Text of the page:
Montgomery believes that Le Journal’s treatment of Paquet demonstrates that “there are journalists who don’t understand what sexual assault is. Even if you are an escort … they still don’t have the right to sexually assault you.”

However, Montgomery does concede that women who go to the press must be aware that, if you go to the media, you can “lose control of the story as soon as you tell it” — echoing the concerns in Paquet’s letter.

Those who come forward must also realize that any statements released to the media can be used against women in court. “This was the biggest problem of the Jian Ghomeshi trial,” Chagnon said. Ghomeshi was acquitted of all sexual harassment charges in March despite several highly publicized sexual assault allegations brought to the media. These women’s stories, which often changed, worked against them in court.

Montgomery believes that it is natural for a sexual assault victim’s memories—and therefore, their stories—to change as time passes. “You’re not necessarily going to tell the story in the same way, not because it’s not true, but just that’s the way our memories work,” she said.

But regardless of its limitations and harsh nature, Montgomery and Chagnon are united in their belief that the media provides a crucial outlet for sexual assault victims to tell their stories, giving them a platform to share and expose the behavior of predators.

“The other tools that are supposed to be at [sexual assault victims’] disposal to deal with their complaints are not working,” said Montgomery. According to a graphic released by the YWCA in 2014, out of 1000 assaults committed in Canada, only 33 are reported to the police and only three lead to conviction. Other figures compiled by Statistics Canada in 2014 reveal that less than 10 percent of sexual assaults are reported to the police.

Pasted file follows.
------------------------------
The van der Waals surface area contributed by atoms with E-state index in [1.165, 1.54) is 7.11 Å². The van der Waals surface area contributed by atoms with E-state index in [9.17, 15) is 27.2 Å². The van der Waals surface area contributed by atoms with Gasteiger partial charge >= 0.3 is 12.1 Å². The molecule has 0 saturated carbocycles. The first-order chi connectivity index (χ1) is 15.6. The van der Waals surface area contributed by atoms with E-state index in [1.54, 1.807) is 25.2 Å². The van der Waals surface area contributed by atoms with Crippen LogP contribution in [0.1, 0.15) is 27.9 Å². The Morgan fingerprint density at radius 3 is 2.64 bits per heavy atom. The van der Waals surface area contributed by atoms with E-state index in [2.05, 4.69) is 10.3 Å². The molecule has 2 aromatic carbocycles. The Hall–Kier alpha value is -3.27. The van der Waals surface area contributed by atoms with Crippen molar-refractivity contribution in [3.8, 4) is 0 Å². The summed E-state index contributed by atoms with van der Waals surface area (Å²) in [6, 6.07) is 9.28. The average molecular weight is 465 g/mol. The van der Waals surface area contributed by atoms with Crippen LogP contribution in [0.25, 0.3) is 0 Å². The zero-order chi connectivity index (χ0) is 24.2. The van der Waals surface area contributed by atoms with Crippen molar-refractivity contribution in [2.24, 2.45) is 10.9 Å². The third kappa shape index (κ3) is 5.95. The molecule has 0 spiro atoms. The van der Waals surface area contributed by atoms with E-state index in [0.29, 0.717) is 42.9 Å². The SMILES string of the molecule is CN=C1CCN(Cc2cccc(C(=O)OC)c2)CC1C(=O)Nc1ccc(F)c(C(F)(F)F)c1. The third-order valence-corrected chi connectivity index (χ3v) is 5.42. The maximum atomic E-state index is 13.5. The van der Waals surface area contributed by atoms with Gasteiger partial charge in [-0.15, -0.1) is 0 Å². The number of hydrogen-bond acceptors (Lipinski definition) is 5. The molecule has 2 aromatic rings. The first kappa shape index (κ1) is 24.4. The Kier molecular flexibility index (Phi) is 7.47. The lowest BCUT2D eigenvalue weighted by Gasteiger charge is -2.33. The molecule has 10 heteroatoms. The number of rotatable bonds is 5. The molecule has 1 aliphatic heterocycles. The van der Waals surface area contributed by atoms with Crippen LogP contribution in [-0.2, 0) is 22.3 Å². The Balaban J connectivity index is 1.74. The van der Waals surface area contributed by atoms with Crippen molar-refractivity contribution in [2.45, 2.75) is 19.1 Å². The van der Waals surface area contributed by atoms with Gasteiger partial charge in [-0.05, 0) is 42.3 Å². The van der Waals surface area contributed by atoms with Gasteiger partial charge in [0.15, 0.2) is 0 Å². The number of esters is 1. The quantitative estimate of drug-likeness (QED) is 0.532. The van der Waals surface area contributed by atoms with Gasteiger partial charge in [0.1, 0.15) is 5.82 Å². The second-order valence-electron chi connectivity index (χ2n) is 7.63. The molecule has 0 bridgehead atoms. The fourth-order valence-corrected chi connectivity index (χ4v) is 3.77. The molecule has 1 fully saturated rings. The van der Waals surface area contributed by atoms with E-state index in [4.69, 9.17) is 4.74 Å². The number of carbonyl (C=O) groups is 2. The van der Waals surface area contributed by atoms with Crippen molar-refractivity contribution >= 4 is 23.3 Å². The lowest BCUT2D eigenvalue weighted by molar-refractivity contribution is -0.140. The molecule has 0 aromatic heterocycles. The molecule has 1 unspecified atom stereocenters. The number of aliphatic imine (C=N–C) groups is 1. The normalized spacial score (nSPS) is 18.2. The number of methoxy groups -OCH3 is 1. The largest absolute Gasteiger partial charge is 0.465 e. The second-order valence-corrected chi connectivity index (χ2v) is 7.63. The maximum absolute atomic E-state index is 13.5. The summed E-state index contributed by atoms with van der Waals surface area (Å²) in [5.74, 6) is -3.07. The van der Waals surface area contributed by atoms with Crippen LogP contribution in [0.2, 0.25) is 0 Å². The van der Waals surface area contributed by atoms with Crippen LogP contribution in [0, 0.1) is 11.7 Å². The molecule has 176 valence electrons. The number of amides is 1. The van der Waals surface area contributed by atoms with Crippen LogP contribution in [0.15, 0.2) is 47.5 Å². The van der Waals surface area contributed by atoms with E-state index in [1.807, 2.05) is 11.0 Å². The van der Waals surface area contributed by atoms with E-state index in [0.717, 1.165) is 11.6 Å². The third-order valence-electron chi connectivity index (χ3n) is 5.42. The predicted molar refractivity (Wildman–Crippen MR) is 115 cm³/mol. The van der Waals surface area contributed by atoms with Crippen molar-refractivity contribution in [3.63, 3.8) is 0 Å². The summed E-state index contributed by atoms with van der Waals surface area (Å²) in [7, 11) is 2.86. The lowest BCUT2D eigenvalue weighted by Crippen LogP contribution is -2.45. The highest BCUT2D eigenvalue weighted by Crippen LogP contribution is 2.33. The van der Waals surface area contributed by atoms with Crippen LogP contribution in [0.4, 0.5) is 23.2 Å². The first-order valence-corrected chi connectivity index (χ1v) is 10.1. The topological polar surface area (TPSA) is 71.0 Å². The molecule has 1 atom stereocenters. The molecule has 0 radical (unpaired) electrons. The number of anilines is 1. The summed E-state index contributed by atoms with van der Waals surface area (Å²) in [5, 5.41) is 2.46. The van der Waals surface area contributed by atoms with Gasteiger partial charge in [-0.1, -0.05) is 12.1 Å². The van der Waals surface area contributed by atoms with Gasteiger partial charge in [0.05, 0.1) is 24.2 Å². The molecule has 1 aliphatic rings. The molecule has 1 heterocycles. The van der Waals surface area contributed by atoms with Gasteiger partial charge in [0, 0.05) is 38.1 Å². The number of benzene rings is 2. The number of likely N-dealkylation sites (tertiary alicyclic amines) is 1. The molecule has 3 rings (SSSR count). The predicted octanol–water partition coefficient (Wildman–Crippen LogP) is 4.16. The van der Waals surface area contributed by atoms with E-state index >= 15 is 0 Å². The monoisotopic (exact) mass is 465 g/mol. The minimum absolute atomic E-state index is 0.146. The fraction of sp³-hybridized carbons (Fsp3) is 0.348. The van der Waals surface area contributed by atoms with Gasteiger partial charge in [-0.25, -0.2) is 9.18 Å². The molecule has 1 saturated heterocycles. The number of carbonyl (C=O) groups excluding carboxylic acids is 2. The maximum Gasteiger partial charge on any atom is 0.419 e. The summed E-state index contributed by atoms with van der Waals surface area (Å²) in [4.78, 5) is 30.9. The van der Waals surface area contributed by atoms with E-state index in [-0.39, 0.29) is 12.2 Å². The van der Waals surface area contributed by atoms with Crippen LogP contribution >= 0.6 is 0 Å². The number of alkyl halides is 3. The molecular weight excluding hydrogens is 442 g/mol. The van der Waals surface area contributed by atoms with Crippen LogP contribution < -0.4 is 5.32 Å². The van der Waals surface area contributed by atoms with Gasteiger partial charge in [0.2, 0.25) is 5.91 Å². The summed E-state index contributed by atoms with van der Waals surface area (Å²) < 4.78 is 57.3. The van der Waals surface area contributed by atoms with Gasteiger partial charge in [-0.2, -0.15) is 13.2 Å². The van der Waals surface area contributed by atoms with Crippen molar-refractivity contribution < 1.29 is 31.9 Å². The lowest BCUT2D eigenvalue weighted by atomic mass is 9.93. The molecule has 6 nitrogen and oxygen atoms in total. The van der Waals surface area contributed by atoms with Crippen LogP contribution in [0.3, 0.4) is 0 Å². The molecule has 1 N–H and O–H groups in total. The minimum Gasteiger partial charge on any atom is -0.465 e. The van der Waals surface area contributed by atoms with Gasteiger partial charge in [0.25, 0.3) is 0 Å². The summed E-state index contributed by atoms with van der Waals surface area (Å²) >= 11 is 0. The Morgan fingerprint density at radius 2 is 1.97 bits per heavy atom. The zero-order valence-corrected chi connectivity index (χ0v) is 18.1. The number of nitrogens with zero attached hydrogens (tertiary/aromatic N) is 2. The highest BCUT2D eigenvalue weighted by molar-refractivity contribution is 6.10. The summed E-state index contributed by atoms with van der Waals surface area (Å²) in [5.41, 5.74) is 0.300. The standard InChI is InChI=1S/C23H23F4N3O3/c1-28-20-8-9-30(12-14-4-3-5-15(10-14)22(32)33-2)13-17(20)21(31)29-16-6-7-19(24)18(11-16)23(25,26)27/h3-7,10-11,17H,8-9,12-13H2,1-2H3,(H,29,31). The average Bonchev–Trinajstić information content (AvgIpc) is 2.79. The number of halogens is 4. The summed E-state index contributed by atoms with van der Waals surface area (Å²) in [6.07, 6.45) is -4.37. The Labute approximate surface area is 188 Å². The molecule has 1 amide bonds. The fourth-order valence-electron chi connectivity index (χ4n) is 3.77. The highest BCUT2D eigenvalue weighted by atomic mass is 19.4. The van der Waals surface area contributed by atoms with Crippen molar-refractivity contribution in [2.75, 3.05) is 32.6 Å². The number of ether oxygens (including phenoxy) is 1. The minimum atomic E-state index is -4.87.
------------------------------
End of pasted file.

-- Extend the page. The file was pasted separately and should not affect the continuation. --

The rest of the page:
Out of 1000 assaults committed in Canada, only 33 are reported to the police and only three end in conviction Courtesy of YWCA
Out of 1000 assaults committed in Canada, only 33 are reported to the police and only three end in conviction. Courtesy of YWCA

As it stands, women who feel let down by the police and the justice system turn to the media as a platform to share their experience and speak out against sexual assault, using it as a last resort to identify and shame the perpetrator. “I’m not even sure if a lot of people who go to the media even care if their case goes to court,” Montgomery said.

Chagnon believes Paquet was probably seeking solidarity, not justice, at the vigil as she stood in front of hundreds of people and exposed her own troubling story, “I think that her intention was to get a sense of relief at this rally.” What she didn’t expect was a series of articles that would denigrate and demean her.

Whatever its slant, press coverage about an alleged sex offender encourages other victims to come forward. Following Paquet’s allegations, Coalition Avenir Quebec MNA Nathalie Roy said that several of Sklavounos’ young female colleagues, interns and pages at the National Assembly have come forward with stories of unsolicited comments, gestures and texts.

Finally, women choosing to approach the media generate an important and lively national discussion around sexual assault and rape culture—issues that many believe are under-discussed and stigmatised.

As a result of Paquet’s revelations, journalists across the spectrum as well as senior public officials engaged in the conversation. Quebec Premier Phillipe Couillard was quoted in La Presse saying that sexual assault should not be trivialized, and that it needs to be treated with the priority, respect and seriousness it deserves.

Even inflammatory coverage, like that from Le Journal de Montreal, can spark debate.